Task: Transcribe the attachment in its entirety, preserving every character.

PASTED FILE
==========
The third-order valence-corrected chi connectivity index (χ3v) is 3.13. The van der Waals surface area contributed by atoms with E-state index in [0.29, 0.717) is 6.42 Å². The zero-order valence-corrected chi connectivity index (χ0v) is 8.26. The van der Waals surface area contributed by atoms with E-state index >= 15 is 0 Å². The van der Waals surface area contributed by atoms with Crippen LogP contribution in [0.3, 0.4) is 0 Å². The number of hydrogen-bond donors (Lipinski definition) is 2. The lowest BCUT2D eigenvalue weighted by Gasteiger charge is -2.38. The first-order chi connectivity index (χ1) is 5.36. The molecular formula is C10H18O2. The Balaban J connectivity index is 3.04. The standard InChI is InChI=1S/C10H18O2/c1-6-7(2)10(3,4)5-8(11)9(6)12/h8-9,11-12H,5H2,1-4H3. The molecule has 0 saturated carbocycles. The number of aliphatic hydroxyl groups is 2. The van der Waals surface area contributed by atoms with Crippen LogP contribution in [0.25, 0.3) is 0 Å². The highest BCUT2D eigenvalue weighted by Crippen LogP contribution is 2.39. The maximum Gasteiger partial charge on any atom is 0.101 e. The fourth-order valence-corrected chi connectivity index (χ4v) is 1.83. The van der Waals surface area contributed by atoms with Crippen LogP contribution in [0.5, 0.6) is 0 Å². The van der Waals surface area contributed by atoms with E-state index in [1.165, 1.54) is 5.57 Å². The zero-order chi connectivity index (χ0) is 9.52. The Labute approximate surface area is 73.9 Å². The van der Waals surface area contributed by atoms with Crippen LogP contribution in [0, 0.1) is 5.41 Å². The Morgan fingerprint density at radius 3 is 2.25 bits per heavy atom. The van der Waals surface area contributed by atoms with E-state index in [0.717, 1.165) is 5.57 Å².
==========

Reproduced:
The third-order valence-corrected chi connectivity index (χ3v) is 3.13. The van der Waals surface area contributed by atoms with E-state index in [0.29, 0.717) is 6.42 Å². The zero-order valence-corrected chi connectivity index (χ0v) is 8.26. The van der Waals surface area contributed by atoms with E-state index >= 15 is 0 Å². The van der Waals surface area contributed by atoms with Crippen LogP contribution in [0.3, 0.4) is 0 Å². The number of hydrogen-bond donors (Lipinski definition) is 2. The lowest BCUT2D eigenvalue weighted by Gasteiger charge is -2.38. The first-order chi connectivity index (χ1) is 5.36. The molecular formula is C10H18O2. The Balaban J connectivity index is 3.04. The standard InChI is InChI=1S/C10H18O2/c1-6-7(2)10(3,4)5-8(11)9(6)12/h8-9,11-12H,5H2,1-4H3. The molecule has 0 saturated carbocycles. The number of aliphatic hydroxyl groups is 2. The van der Waals surface area contributed by atoms with Crippen LogP contribution in [0.25, 0.3) is 0 Å². The highest BCUT2D eigenvalue weighted by Crippen LogP contribution is 2.39. The maximum Gasteiger partial charge on any atom is 0.101 e. The fourth-order valence-corrected chi connectivity index (χ4v) is 1.83. The van der Waals surface area contributed by atoms with Crippen LogP contribution in [0.5, 0.6) is 0 Å². The van der Waals surface area contributed by atoms with E-state index in [1.165, 1.54) is 5.57 Å². The zero-order chi connectivity index (χ0) is 9.52. The Labute approximate surface area is 73.9 Å². The van der Waals surface area contributed by atoms with Crippen LogP contribution in [0, 0.1) is 5.41 Å². The Morgan fingerprint density at radius 3 is 2.25 bits per heavy atom. The van der Waals surface area contributed by atoms with E-state index in [0.717, 1.165) is 5.57 Å².